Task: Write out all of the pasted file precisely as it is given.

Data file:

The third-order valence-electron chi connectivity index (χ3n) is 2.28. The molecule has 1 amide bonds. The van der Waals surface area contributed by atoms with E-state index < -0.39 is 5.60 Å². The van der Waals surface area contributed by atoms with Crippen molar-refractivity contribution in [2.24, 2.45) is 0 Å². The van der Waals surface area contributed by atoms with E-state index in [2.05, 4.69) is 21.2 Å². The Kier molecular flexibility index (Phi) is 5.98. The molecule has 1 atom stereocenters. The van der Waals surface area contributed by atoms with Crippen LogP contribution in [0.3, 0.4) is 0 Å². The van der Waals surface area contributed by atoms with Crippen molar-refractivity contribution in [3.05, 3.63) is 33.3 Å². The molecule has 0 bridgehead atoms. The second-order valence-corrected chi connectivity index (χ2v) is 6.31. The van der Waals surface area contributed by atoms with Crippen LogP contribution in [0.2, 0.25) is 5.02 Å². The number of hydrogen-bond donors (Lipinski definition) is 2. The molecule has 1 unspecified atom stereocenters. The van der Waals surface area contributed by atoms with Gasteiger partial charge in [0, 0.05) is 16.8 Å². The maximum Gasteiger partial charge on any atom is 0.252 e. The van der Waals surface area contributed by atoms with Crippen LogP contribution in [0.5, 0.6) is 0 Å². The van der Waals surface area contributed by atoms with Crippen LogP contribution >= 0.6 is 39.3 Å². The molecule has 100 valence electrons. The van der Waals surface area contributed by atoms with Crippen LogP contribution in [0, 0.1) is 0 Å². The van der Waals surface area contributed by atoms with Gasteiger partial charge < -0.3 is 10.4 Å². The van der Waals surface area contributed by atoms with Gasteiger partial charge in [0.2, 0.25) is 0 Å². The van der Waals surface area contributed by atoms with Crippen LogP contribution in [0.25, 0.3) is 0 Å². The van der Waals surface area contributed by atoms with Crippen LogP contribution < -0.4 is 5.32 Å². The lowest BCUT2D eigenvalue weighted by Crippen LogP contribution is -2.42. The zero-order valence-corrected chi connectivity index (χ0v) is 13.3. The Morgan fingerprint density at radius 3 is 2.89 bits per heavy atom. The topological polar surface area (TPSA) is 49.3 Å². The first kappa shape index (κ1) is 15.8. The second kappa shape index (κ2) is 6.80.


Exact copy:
The third-order valence-electron chi connectivity index (χ3n) is 2.28. The molecule has 1 amide bonds. The van der Waals surface area contributed by atoms with E-state index < -0.39 is 5.60 Å². The van der Waals surface area contributed by atoms with Crippen molar-refractivity contribution in [2.24, 2.45) is 0 Å². The van der Waals surface area contributed by atoms with E-state index in [2.05, 4.69) is 21.2 Å². The Kier molecular flexibility index (Phi) is 5.98. The molecule has 1 atom stereocenters. The van der Waals surface area contributed by atoms with Crippen LogP contribution in [0.3, 0.4) is 0 Å². The van der Waals surface area contributed by atoms with Crippen molar-refractivity contribution in [3.05, 3.63) is 33.3 Å². The molecule has 0 bridgehead atoms. The second-order valence-corrected chi connectivity index (χ2v) is 6.31. The van der Waals surface area contributed by atoms with Crippen LogP contribution in [0.2, 0.25) is 5.02 Å². The number of hydrogen-bond donors (Lipinski definition) is 2. The molecule has 1 unspecified atom stereocenters. The van der Waals surface area contributed by atoms with Gasteiger partial charge in [0, 0.05) is 16.8 Å². The maximum Gasteiger partial charge on any atom is 0.252 e. The van der Waals surface area contributed by atoms with Crippen LogP contribution in [0.5, 0.6) is 0 Å². The van der Waals surface area contributed by atoms with Crippen LogP contribution >= 0.6 is 39.3 Å². The molecule has 100 valence electrons. The van der Waals surface area contributed by atoms with Crippen LogP contribution in [0, 0.1) is 0 Å². The van der Waals surface area contributed by atoms with Gasteiger partial charge < -0.3 is 10.4 Å². The van der Waals surface area contributed by atoms with Gasteiger partial charge in [0.2, 0.25) is 0 Å². The van der Waals surface area contributed by atoms with Crippen LogP contribution in [0.25, 0.3) is 0 Å². The van der Waals surface area contributed by atoms with Crippen LogP contribution < -0.4 is 5.32 Å². The lowest BCUT2D eigenvalue weighted by Crippen LogP contribution is -2.42. The zero-order valence-corrected chi connectivity index (χ0v) is 13.3. The Morgan fingerprint density at radius 3 is 2.89 bits per heavy atom. The topological polar surface area (TPSA) is 49.3 Å². The first kappa shape index (κ1) is 15.8. The second kappa shape index (κ2) is 6.80.